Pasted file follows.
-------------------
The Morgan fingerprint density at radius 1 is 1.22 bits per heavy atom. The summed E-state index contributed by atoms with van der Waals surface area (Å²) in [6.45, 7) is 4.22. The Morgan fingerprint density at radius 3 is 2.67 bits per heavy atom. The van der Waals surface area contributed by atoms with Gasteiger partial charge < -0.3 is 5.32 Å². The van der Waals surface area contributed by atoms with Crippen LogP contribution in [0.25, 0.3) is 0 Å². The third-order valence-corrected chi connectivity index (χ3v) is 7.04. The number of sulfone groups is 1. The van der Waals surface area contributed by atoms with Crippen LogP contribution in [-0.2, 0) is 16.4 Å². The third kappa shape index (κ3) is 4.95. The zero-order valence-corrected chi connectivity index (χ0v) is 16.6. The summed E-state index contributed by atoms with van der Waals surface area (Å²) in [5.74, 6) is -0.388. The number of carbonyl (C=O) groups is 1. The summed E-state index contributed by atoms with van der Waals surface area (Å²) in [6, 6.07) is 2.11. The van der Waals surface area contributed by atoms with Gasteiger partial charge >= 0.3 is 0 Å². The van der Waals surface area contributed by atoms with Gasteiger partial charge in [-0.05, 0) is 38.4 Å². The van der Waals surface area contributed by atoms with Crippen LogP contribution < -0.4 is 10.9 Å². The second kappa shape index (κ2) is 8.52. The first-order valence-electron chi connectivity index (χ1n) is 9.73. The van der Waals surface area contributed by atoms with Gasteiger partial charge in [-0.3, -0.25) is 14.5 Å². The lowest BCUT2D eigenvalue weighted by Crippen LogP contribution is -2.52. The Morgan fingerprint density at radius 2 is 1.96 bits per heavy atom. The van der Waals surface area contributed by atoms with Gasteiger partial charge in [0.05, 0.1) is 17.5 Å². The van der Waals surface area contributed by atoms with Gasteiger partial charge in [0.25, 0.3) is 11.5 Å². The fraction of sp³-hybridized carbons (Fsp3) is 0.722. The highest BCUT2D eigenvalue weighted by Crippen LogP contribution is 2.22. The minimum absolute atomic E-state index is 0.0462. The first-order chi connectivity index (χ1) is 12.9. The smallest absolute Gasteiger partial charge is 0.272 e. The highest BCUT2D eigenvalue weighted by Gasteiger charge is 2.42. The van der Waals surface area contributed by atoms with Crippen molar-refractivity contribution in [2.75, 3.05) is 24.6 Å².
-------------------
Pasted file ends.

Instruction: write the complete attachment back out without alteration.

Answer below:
The Morgan fingerprint density at radius 1 is 1.22 bits per heavy atom. The summed E-state index contributed by atoms with van der Waals surface area (Å²) in [6.45, 7) is 4.22. The Morgan fingerprint density at radius 3 is 2.67 bits per heavy atom. The van der Waals surface area contributed by atoms with Gasteiger partial charge < -0.3 is 5.32 Å². The van der Waals surface area contributed by atoms with Crippen LogP contribution in [0.25, 0.3) is 0 Å². The third-order valence-corrected chi connectivity index (χ3v) is 7.04. The number of sulfone groups is 1. The van der Waals surface area contributed by atoms with Crippen LogP contribution in [-0.2, 0) is 16.4 Å². The third kappa shape index (κ3) is 4.95. The zero-order valence-corrected chi connectivity index (χ0v) is 16.6. The summed E-state index contributed by atoms with van der Waals surface area (Å²) in [5.74, 6) is -0.388. The number of carbonyl (C=O) groups is 1. The summed E-state index contributed by atoms with van der Waals surface area (Å²) in [6, 6.07) is 2.11. The van der Waals surface area contributed by atoms with Gasteiger partial charge >= 0.3 is 0 Å². The van der Waals surface area contributed by atoms with Gasteiger partial charge in [-0.05, 0) is 38.4 Å². The van der Waals surface area contributed by atoms with Crippen LogP contribution < -0.4 is 10.9 Å². The second kappa shape index (κ2) is 8.52. The first-order valence-electron chi connectivity index (χ1n) is 9.73. The van der Waals surface area contributed by atoms with Gasteiger partial charge in [-0.3, -0.25) is 14.5 Å². The lowest BCUT2D eigenvalue weighted by Crippen LogP contribution is -2.52. The Morgan fingerprint density at radius 2 is 1.96 bits per heavy atom. The van der Waals surface area contributed by atoms with Gasteiger partial charge in [0.05, 0.1) is 17.5 Å². The van der Waals surface area contributed by atoms with Gasteiger partial charge in [0.25, 0.3) is 11.5 Å². The fraction of sp³-hybridized carbons (Fsp3) is 0.722. The highest BCUT2D eigenvalue weighted by Crippen LogP contribution is 2.22. The minimum absolute atomic E-state index is 0.0462. The first-order chi connectivity index (χ1) is 12.9. The smallest absolute Gasteiger partial charge is 0.272 e. The highest BCUT2D eigenvalue weighted by Gasteiger charge is 2.42. The van der Waals surface area contributed by atoms with Crippen molar-refractivity contribution in [2.75, 3.05) is 24.6 Å².